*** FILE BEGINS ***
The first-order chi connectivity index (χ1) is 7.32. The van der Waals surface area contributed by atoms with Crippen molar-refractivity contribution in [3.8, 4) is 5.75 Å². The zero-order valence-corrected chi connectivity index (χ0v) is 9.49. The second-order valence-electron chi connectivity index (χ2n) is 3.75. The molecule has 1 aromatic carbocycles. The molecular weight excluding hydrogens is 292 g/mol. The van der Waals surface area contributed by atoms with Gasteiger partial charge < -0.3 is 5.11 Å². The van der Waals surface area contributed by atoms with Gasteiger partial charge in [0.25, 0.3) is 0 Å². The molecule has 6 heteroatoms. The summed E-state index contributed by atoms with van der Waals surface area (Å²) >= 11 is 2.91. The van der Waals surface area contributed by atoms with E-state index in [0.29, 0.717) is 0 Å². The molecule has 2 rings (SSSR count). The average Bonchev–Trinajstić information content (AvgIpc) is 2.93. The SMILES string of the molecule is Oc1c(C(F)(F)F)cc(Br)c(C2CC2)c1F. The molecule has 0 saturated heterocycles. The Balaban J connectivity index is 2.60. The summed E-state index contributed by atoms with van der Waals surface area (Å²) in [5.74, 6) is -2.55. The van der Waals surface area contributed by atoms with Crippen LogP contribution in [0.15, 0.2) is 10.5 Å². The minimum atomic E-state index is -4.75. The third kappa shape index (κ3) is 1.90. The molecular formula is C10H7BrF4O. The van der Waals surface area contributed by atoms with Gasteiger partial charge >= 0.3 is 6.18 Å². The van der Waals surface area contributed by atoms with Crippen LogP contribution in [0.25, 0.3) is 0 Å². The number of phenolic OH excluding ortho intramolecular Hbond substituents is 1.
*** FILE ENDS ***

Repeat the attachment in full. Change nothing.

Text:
The first-order chi connectivity index (χ1) is 7.32. The van der Waals surface area contributed by atoms with Crippen molar-refractivity contribution in [3.8, 4) is 5.75 Å². The zero-order valence-corrected chi connectivity index (χ0v) is 9.49. The second-order valence-electron chi connectivity index (χ2n) is 3.75. The molecule has 1 aromatic carbocycles. The molecular weight excluding hydrogens is 292 g/mol. The van der Waals surface area contributed by atoms with Gasteiger partial charge < -0.3 is 5.11 Å². The van der Waals surface area contributed by atoms with Gasteiger partial charge in [0.25, 0.3) is 0 Å². The molecule has 6 heteroatoms. The summed E-state index contributed by atoms with van der Waals surface area (Å²) >= 11 is 2.91. The van der Waals surface area contributed by atoms with E-state index in [0.29, 0.717) is 0 Å². The molecule has 2 rings (SSSR count). The average Bonchev–Trinajstić information content (AvgIpc) is 2.93. The SMILES string of the molecule is Oc1c(C(F)(F)F)cc(Br)c(C2CC2)c1F. The molecule has 0 saturated heterocycles. The Balaban J connectivity index is 2.60. The summed E-state index contributed by atoms with van der Waals surface area (Å²) in [5.74, 6) is -2.55. The van der Waals surface area contributed by atoms with Crippen LogP contribution in [0.15, 0.2) is 10.5 Å². The minimum atomic E-state index is -4.75. The third kappa shape index (κ3) is 1.90. The molecular formula is C10H7BrF4O. The van der Waals surface area contributed by atoms with Gasteiger partial charge >= 0.3 is 6.18 Å². The van der Waals surface area contributed by atoms with Crippen LogP contribution in [0.25, 0.3) is 0 Å². The number of phenolic OH excluding ortho intramolecular Hbond substituents is 1.